Isador Mendle Memorial Collection on the History of Printing
Creation of the Mendle Collection
In the fall of 1968 Mr. and Mrs. Maurice Mendle made a $50,000
gift to Washington University to establish a collection in memory
of Mr. Mendle's father, Isador Mendle (1882-1935), a
leader in the printing industry in St. Louis and founder of the
Mendle Press, Inc. (of which Maurice Mendle is a former Chairman
of the Board). This generous and much-needed gift was to be used
- form a distinguished collection of books and related materials on the history of printing and
- create a new room in the Library's Rare Book Department for housing and providing service on the collection.
At the outset there were decisions to be made about the nature of the collection and the kinds of services the Mendle Room might best provide. Recognizing that examples of fine printing have educational and inspirational value, distinguished libraries almost invariably have assembled representative examples of the work of the great printers. Desirable as they might be, such books would not in themselves give special significance to the collection at Washington University.
Primary Focus of the Collection
Isador Mendle's interest in pioneering new techniques suggested a special area of concentration, developments in printing since the Industrial Revolution, with special concentration on the last one hundred years. As envisaged, such a collection would include examples of fine bookmaking and of the early uses of new printing techniques; the background books necessary to study seriously the history of recent technical developments; and a collection on the arts and crafts related to printing, papermaking, binding, illustration, etc.
At the same time the collection could not simply ignore all that had gone before. The coverage for the years up to the middle 1800's would be selective; for the last one hundred years the coverage would be as complete as available funds and opportunities for purchase would make it. Even in that period there would have to be limitations. Since many libraries had extensive holdings of the books produced by the great private presses in the United States and Europe, Washington University could choose to be highly selective in this area.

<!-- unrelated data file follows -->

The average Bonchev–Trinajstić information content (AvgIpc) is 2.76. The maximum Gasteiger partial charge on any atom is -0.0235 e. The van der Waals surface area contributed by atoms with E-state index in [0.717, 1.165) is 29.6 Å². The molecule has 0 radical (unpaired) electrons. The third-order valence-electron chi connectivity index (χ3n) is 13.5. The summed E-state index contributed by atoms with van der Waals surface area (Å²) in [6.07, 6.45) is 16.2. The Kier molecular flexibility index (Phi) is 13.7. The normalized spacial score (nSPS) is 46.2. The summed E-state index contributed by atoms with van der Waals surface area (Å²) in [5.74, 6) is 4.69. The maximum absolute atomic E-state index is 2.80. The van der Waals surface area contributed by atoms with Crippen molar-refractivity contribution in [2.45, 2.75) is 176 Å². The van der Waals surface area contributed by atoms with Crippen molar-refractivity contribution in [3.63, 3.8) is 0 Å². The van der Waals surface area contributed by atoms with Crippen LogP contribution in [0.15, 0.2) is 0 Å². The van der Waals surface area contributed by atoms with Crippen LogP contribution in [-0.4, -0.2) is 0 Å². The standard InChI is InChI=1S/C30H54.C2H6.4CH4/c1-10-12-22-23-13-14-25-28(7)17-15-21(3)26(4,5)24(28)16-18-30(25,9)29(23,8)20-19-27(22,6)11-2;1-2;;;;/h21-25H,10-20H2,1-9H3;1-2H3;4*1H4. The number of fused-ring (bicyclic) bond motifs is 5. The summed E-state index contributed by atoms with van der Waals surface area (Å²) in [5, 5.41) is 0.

A constant effort is made to aquire for the Mendle Collections books having both textual and artistic interest. Also not every piece useful to printing history is printed. The Mendle Collections contains original source materials, manuscripts, letters, trial proofs, and the like which support the study and writing of the history of printing. The collection includes proofs for productions of the innovative English press, the Gogmagog Press. Also letters of Stanley Morison, scholar, type designer, editor, and astute businessman, who played a central role in the resurgence of fine commercial printing in the twentieth century.
Literary scholars will find in the Mendle Collection extensive material on publishing history in the nineteenth century. For economists there is material on printing unions, labor conditions, the effects of the new technology, etc. The technical changes in printing during the last one hundred years have been so rapid that bibliographers and textual scholars, who must understand the physical make-up of the books they are describing, have been unable to keep abreast of developments. The Mendle Collection is an ideal place to pursue such studies.
Text: William Matheson
Former Head of Special Collections
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